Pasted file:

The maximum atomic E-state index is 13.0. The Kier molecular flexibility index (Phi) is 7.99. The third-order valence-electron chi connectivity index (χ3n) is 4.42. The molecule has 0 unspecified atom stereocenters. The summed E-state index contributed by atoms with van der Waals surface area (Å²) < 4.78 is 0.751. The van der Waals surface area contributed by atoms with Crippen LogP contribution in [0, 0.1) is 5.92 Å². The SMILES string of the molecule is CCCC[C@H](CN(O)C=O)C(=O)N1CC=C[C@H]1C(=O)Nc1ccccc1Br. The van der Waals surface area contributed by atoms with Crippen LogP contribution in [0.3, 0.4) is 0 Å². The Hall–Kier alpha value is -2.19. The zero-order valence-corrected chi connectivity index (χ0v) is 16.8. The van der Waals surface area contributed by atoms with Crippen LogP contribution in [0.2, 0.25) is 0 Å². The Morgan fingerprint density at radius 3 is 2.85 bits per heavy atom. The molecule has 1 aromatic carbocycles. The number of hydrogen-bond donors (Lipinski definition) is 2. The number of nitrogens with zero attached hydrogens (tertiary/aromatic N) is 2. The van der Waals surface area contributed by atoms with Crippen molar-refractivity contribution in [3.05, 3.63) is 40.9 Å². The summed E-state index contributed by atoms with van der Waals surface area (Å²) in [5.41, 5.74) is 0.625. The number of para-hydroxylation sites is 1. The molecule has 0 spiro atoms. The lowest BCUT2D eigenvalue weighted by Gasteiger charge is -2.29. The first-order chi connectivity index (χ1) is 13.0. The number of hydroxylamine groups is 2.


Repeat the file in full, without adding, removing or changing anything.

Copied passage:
The maximum atomic E-state index is 13.0. The Kier molecular flexibility index (Phi) is 7.99. The third-order valence-electron chi connectivity index (χ3n) is 4.42. The molecule has 0 unspecified atom stereocenters. The summed E-state index contributed by atoms with van der Waals surface area (Å²) < 4.78 is 0.751. The van der Waals surface area contributed by atoms with Crippen LogP contribution in [0, 0.1) is 5.92 Å². The SMILES string of the molecule is CCCC[C@H](CN(O)C=O)C(=O)N1CC=C[C@H]1C(=O)Nc1ccccc1Br. The van der Waals surface area contributed by atoms with Crippen LogP contribution in [0.3, 0.4) is 0 Å². The Hall–Kier alpha value is -2.19. The zero-order valence-corrected chi connectivity index (χ0v) is 16.8. The van der Waals surface area contributed by atoms with Crippen LogP contribution in [0.2, 0.25) is 0 Å². The Morgan fingerprint density at radius 3 is 2.85 bits per heavy atom. The molecule has 1 aromatic carbocycles. The number of hydrogen-bond donors (Lipinski definition) is 2. The number of nitrogens with zero attached hydrogens (tertiary/aromatic N) is 2. The van der Waals surface area contributed by atoms with Crippen molar-refractivity contribution in [3.05, 3.63) is 40.9 Å². The summed E-state index contributed by atoms with van der Waals surface area (Å²) in [5.41, 5.74) is 0.625. The number of para-hydroxylation sites is 1. The molecule has 0 spiro atoms. The lowest BCUT2D eigenvalue weighted by Gasteiger charge is -2.29. The first-order chi connectivity index (χ1) is 13.0. The number of hydroxylamine groups is 2.